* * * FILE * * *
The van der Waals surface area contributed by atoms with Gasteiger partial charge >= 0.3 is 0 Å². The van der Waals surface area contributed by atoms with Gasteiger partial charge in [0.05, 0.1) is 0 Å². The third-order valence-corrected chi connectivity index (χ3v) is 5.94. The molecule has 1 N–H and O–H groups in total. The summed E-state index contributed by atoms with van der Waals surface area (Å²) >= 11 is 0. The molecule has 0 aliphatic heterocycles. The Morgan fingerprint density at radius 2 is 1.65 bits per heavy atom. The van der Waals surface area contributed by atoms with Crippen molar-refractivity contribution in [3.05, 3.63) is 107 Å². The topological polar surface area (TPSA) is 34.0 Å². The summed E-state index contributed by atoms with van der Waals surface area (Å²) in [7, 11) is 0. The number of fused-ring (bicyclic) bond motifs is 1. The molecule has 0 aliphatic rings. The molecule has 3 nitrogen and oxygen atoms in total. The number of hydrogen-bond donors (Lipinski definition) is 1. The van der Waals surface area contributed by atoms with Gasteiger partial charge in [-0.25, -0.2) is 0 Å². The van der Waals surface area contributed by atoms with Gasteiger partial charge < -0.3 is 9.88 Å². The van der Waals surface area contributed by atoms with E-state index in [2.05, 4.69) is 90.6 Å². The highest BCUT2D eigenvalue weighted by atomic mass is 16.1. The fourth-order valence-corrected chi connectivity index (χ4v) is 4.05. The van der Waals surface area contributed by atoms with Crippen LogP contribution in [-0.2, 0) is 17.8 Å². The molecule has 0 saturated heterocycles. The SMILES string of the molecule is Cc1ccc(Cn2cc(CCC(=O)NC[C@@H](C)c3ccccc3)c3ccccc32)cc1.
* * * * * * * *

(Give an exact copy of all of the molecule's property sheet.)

The van der Waals surface area contributed by atoms with Gasteiger partial charge >= 0.3 is 0 Å². The van der Waals surface area contributed by atoms with Gasteiger partial charge in [0.05, 0.1) is 0 Å². The third-order valence-corrected chi connectivity index (χ3v) is 5.94. The molecule has 1 N–H and O–H groups in total. The summed E-state index contributed by atoms with van der Waals surface area (Å²) >= 11 is 0. The molecule has 0 aliphatic heterocycles. The Morgan fingerprint density at radius 2 is 1.65 bits per heavy atom. The van der Waals surface area contributed by atoms with Crippen molar-refractivity contribution in [3.05, 3.63) is 107 Å². The topological polar surface area (TPSA) is 34.0 Å². The summed E-state index contributed by atoms with van der Waals surface area (Å²) in [7, 11) is 0. The number of fused-ring (bicyclic) bond motifs is 1. The molecule has 0 aliphatic rings. The molecule has 3 nitrogen and oxygen atoms in total. The number of hydrogen-bond donors (Lipinski definition) is 1. The van der Waals surface area contributed by atoms with Gasteiger partial charge in [-0.25, -0.2) is 0 Å². The van der Waals surface area contributed by atoms with Gasteiger partial charge < -0.3 is 9.88 Å². The van der Waals surface area contributed by atoms with E-state index in [2.05, 4.69) is 90.6 Å². The highest BCUT2D eigenvalue weighted by atomic mass is 16.1. The fourth-order valence-corrected chi connectivity index (χ4v) is 4.05. The van der Waals surface area contributed by atoms with Crippen LogP contribution in [-0.2, 0) is 17.8 Å². The molecule has 0 saturated heterocycles. The SMILES string of the molecule is Cc1ccc(Cn2cc(CCC(=O)NC[C@@H](C)c3ccccc3)c3ccccc32)cc1.